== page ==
Two vertical arrows pointing away from the line drawn at 5.53 indicate directions in the regions characterized by the lower (arrow up) or higher (arrow down) stability of dimer complexes. The present grading was obtained and tested for a three-dimensional complex from the PDB:2MXU database [12].

If the dimeric complex is stable, then the formation of high molecular weight structures was much slower.
This was due to the fact that the stable amyloid peptides were in no hurry to enter into chemical reactions with other amyloid peptides to achieve equilibrium.
K16N-K16N
K16N-WT
the Aβ42 K16N peptide was less harmful to neuroblastoma cells than wild-type Aβ42
the mutant Aβ peptide formed predominantly low-n oligomers in vitro
the mutant peptide was highly toxic when mixed in equimolar amounts with wild-type Aβ mixed with wild-type Aβ it aggregated into high-n oliogmers.
A21G-A21G
(Flemish)
a) Aβ peptides carrying the Flemish mutation have relatively low aggregation propensity in vitro, including dimerization
b) Conformational changes are thought to explain the Flemish mutation's inhibitory effect on self-assembly and nucleation.
E22K- E22K
(Italian)
a) Arctic Aβ40 forms protofibrils at an increased propensity and faster rate compared with wild-type Aβ40
b) In Arctic AD brain differentially truncated abundant Aβ is deposited in plaques of variable numbers and shapes in different regions of the brain.
CAA caused by the Italian or Dutch Aβ variants is uniquely characterized by deposition of Aβ in the smooth muscle cells surrounding the cerebral vasculature
E22Q- E22Q
(Dutch)
E22Q-E22Q
(Dutch)
a) The discovery of this mutation was an early demonstration that a variant in the APP gene could cause severe amyloid deposition.
b) Extensive Aβ accumulates in the cerebral vessels, especially the meningeal arteries and the cerebro-cortical arterioles.
c) In vitro, this mutation accelerates Aβ aggregation, leading to increased fibril formation.
d) This mutation is associated with high levels of β-sheet conformation and induction of apoptosis in cerebral endothelial cells compared with wild-type Aβ
[K16N]Aβ42 was found to be less toxic than WT Aβ42 at equal concentrations. However, a mixture of the two adding up to the same concentration was equally or more toxic than WT Aβ42 alone
Fig.5. Oligomerization and toxicity of K16N substituted Aβ peptides.
(1) SH-SY5Y cells were incubated for 12 hours with either 2 μM freshly dissolved peptides (load) of Aβ40 (A) or Aβ42 (B), or oligomers (2–20x) obtained by SEC.

(2) Primary hippocampal neurons were incubated for 48 hours with 2 μM freshly dissolved peptides. Toxicity was determined by percentage of living cells compared to untreated control cells (n = 4–8). The data are presented as mean ± SEM. (*p < 0.001, **p < 0.0001). Reprinted with permission from Kaden et al [97].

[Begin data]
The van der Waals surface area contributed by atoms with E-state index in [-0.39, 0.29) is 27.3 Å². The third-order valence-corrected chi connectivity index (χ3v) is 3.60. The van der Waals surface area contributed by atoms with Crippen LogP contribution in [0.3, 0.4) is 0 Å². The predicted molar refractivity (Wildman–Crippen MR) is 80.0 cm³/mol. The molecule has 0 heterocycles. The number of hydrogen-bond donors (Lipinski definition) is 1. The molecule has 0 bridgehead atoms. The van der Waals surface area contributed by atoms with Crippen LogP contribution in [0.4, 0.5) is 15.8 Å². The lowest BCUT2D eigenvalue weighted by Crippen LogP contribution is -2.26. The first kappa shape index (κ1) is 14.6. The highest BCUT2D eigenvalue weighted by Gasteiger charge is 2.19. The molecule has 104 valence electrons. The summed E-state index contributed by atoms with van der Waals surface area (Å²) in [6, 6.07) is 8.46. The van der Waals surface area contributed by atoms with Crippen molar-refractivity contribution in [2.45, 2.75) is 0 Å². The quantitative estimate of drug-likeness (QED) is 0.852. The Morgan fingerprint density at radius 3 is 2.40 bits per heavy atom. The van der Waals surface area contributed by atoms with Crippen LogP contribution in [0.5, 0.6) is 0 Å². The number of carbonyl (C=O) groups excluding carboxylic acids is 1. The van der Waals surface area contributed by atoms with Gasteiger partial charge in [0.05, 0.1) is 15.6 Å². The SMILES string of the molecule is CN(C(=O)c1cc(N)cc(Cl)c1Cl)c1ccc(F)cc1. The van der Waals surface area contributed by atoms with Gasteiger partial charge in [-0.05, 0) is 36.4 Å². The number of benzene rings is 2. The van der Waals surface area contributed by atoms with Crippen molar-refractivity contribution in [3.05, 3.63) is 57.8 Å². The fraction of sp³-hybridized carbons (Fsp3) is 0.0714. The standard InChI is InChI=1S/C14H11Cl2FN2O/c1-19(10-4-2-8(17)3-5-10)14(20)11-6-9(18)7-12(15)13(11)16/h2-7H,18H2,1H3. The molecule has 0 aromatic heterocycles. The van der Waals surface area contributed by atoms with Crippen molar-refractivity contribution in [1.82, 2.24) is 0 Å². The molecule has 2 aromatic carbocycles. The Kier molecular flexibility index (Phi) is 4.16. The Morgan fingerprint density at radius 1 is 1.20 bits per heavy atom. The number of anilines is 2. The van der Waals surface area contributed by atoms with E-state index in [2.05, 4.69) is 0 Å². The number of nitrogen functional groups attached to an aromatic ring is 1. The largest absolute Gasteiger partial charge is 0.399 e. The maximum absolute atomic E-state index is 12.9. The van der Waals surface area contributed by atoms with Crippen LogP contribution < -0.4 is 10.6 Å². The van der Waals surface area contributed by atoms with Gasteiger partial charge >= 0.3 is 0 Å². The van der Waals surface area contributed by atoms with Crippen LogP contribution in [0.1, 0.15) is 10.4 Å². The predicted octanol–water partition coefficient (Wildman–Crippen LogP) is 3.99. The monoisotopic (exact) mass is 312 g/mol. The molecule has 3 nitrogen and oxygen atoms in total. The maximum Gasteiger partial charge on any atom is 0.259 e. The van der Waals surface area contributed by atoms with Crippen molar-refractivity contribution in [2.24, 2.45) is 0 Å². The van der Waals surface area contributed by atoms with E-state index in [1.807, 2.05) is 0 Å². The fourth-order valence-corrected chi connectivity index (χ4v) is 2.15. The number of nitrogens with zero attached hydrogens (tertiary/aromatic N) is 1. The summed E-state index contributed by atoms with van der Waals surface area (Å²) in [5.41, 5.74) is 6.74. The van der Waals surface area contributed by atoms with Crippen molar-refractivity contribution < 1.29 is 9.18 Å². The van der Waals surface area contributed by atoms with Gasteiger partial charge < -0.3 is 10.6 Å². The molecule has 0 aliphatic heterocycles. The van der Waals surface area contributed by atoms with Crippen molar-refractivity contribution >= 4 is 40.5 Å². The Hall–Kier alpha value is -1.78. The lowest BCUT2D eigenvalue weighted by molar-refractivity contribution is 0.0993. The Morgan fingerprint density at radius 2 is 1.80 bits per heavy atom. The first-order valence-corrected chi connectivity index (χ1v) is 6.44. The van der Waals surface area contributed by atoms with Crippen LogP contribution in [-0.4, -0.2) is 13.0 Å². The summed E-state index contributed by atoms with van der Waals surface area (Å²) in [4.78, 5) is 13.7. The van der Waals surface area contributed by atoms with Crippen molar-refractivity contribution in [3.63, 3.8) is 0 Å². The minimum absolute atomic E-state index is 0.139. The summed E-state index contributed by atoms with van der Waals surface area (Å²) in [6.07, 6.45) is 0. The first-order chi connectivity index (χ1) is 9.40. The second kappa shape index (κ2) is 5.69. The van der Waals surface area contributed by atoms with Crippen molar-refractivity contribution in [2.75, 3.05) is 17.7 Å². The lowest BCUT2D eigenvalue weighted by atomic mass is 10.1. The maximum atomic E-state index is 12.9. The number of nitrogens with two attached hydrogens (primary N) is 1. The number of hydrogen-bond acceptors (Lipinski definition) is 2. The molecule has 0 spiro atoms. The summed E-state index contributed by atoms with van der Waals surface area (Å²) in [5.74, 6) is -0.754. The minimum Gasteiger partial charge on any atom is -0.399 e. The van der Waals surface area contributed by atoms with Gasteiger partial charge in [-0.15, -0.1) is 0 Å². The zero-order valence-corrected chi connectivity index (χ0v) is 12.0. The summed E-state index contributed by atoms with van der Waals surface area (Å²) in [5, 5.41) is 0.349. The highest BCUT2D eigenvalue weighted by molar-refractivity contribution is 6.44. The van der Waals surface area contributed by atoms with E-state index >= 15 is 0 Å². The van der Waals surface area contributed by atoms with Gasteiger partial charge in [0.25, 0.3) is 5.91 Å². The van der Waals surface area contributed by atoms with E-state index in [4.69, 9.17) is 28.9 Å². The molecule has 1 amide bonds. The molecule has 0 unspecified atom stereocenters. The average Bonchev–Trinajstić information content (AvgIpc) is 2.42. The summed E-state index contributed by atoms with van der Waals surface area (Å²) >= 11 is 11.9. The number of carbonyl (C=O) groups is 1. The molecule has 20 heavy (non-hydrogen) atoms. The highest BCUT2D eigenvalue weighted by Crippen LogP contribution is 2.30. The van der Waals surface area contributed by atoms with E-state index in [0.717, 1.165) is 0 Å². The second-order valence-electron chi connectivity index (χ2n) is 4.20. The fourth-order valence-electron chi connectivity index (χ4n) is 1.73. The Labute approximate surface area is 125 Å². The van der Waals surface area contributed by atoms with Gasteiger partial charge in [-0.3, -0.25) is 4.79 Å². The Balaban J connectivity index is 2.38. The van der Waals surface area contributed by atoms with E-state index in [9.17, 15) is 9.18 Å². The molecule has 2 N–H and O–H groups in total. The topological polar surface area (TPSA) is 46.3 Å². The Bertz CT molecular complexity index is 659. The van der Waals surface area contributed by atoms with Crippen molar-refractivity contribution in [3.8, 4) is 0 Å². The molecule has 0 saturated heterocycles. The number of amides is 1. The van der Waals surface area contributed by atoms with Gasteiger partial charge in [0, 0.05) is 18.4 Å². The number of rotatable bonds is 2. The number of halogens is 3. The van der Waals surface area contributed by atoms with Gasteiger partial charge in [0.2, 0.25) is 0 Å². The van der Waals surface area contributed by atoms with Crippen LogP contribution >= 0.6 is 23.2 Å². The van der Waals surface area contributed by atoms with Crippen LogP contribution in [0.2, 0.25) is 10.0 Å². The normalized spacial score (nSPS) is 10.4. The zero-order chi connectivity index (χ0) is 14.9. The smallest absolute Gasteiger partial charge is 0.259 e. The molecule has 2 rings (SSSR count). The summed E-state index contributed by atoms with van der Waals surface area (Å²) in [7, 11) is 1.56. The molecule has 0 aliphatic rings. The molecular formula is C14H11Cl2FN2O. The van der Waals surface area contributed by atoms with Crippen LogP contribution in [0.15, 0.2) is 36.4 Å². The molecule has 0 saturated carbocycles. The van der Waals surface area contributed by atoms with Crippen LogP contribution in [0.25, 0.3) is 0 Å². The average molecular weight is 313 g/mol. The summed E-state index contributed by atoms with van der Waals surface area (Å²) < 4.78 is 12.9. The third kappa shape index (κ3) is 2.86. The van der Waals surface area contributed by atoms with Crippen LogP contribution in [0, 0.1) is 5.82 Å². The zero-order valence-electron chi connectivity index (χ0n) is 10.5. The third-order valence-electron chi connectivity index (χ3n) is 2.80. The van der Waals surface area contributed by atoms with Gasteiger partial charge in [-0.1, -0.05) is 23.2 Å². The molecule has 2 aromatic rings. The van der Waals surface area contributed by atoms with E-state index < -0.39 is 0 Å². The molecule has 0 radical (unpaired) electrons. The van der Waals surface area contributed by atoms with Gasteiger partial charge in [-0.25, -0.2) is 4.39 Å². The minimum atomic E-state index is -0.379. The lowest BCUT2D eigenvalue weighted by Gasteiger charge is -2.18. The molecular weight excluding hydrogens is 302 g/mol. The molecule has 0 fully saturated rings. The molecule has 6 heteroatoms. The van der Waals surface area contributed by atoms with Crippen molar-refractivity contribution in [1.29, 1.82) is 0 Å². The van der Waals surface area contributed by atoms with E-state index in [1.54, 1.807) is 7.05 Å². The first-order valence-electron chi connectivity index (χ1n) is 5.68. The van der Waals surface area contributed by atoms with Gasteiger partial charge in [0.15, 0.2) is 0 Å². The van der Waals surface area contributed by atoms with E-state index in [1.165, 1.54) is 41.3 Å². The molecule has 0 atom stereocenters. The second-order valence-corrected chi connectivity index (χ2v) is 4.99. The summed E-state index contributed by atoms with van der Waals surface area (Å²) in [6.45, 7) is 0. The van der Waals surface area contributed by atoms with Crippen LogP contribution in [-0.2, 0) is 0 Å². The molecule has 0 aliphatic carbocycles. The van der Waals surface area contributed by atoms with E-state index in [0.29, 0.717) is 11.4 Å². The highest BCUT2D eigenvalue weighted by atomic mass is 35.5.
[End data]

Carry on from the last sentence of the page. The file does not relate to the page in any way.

(1)
(2)
[more stable]
It is characterized by high thermodynamic stability compared to other dimers, as well as the least tendency to enter into biochemical reactions to achieve equilibrium. As one of the biological consequences of finding a dimer with high thermodynamic stability, there is a low reactivity, a reduced rate of forming high-molecular complexes, including fibrils and oligomers.
[less stable]
It is characterized by reduced thermodynamic stability compared to other dimers, as well as the greatest tendency to enter into biochemical reactions to achieve equilibrium. As one of the biological consequences of the definition of a dimer with low thermodynamic stability is a high reactivity, an increased rate of formation of high-molecular complexes, including fibrils and oligomers.
Analysis of the stability of amyloid peptides taking into account hereditary mutations. The calculation was performed using the software developed by our team
E22G- E22G
(Arctic)
[less stable]
[more stable]
[ABeta]2 ______lg(cond(w))
E22K-E22K__ _____5.55431
WT-WT ___________5,5372
[less stable]
[more stable]
[ABeta]2 ______lg(cond(w))
E22K-E22K__ _____5.55431
WT-WT ___________5,5372
[less stable]
[more stable]
[ABeta]2 ______lg(cond(w))
E22K-E22K__ _____5.54094
WT-WT ___________5,5372
[less stable]
[more stable]
[ABeta]2 ________lg(cond(w))
E21G-E21G_ _____5.51966
wt-wt____________5,5372

[less stable]
[more stable]
[ABeta]2 ________lg(cond(w))
E22G-E22G_ _____5.5492
wt-wt____________5,5372

[less stable]
[more stable]
[ABeta]2 ______lg(cond(w))
E22K-E22K__ _____5.55431
WT-WT ___________5,5372
[middle value]
[less stable]
[more stable]
[ABeta]2 ______lg(cond(w))
K16N+K16N _____5,5264
wt-wt____________5,5372
K16N+wt ________5,5312
K16N+K16N ____________5,5264
wt-wt ___________________5,5372
K16N+wt _______________5,5312

E21G-E21G _____________5,51966
wt-wt ___________________5,5372

E22K-E22K_____________ 5,55431
WT-WT_________________ 5,5372

E22K-E22K _____________5,54094
WT-WT _________________5,5372
Direct Correlation Results Between Numerical Values and Biological Effects